Living Donors and the Issue of “Informed Consent”

Living Donors and the Issue of “Informed Consent”
Susan E Lederer
Hastings Center Report, November 2020; 50(6) pp 8-9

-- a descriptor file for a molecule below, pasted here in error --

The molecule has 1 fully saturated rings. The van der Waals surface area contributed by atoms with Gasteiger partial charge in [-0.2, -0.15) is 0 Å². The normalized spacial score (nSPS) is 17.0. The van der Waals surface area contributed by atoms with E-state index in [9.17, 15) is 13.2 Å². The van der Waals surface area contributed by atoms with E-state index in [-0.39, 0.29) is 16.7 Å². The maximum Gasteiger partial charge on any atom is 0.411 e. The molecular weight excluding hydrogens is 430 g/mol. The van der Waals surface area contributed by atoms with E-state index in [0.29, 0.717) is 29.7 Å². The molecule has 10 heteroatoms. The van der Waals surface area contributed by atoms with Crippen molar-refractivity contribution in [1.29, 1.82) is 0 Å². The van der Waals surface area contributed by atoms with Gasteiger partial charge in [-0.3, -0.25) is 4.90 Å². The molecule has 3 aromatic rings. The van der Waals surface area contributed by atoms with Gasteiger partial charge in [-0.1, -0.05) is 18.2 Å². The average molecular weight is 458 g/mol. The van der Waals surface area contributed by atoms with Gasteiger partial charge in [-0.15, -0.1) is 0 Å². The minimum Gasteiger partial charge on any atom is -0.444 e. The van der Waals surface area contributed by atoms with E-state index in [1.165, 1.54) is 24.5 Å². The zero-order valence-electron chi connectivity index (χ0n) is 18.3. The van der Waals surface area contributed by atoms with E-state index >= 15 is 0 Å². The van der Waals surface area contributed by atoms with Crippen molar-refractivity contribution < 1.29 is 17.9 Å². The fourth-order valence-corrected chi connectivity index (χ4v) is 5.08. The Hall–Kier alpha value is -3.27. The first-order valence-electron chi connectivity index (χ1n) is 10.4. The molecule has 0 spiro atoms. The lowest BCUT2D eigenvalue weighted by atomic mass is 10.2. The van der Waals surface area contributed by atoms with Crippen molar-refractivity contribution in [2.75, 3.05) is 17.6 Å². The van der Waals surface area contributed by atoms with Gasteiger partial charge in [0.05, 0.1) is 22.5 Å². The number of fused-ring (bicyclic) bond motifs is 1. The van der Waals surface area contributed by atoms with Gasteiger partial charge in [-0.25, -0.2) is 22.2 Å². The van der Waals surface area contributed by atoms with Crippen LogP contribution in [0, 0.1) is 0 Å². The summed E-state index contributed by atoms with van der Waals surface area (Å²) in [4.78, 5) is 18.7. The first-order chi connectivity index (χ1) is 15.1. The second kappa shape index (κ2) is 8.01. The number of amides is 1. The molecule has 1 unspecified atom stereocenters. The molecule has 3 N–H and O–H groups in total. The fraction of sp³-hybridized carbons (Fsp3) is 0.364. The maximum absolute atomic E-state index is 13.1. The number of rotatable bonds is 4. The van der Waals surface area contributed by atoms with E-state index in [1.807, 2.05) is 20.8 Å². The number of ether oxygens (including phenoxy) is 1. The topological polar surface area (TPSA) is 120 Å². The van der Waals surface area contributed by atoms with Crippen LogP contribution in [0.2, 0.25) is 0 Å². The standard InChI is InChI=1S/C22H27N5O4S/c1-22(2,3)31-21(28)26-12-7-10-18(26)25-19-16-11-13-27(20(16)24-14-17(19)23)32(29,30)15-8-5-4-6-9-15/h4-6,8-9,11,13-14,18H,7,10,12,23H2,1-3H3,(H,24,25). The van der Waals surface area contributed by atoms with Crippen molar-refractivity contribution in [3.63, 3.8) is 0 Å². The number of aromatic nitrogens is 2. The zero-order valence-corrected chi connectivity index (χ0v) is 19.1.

This essay considers the issue of informed consent as it arose in the context of 1960s living kidney donors. In one of the earliest empirical inquiries into informed consent, psychiatrists Carl H. Fellner and John R. Marshall interviewed donors about their decision-making process and their experience and reflections on donorship. In their much-cited 1970 paper, the physicians reported that living donors, rather than reaching a reasoned, intellectual, and unemotional decision about donating a kidney (as stipulated in the Ethical Guidelines for Organ Transplantation issued by the American Medical Association’s Judicial Council), instead made instantaneous and “irrational” decisions about participation. Fellner and Marshall’s studies contributed to the public debate and professional discussion about the moral and ethical dimensions of donorship, even as they challenged the developing consensus on informed consent.

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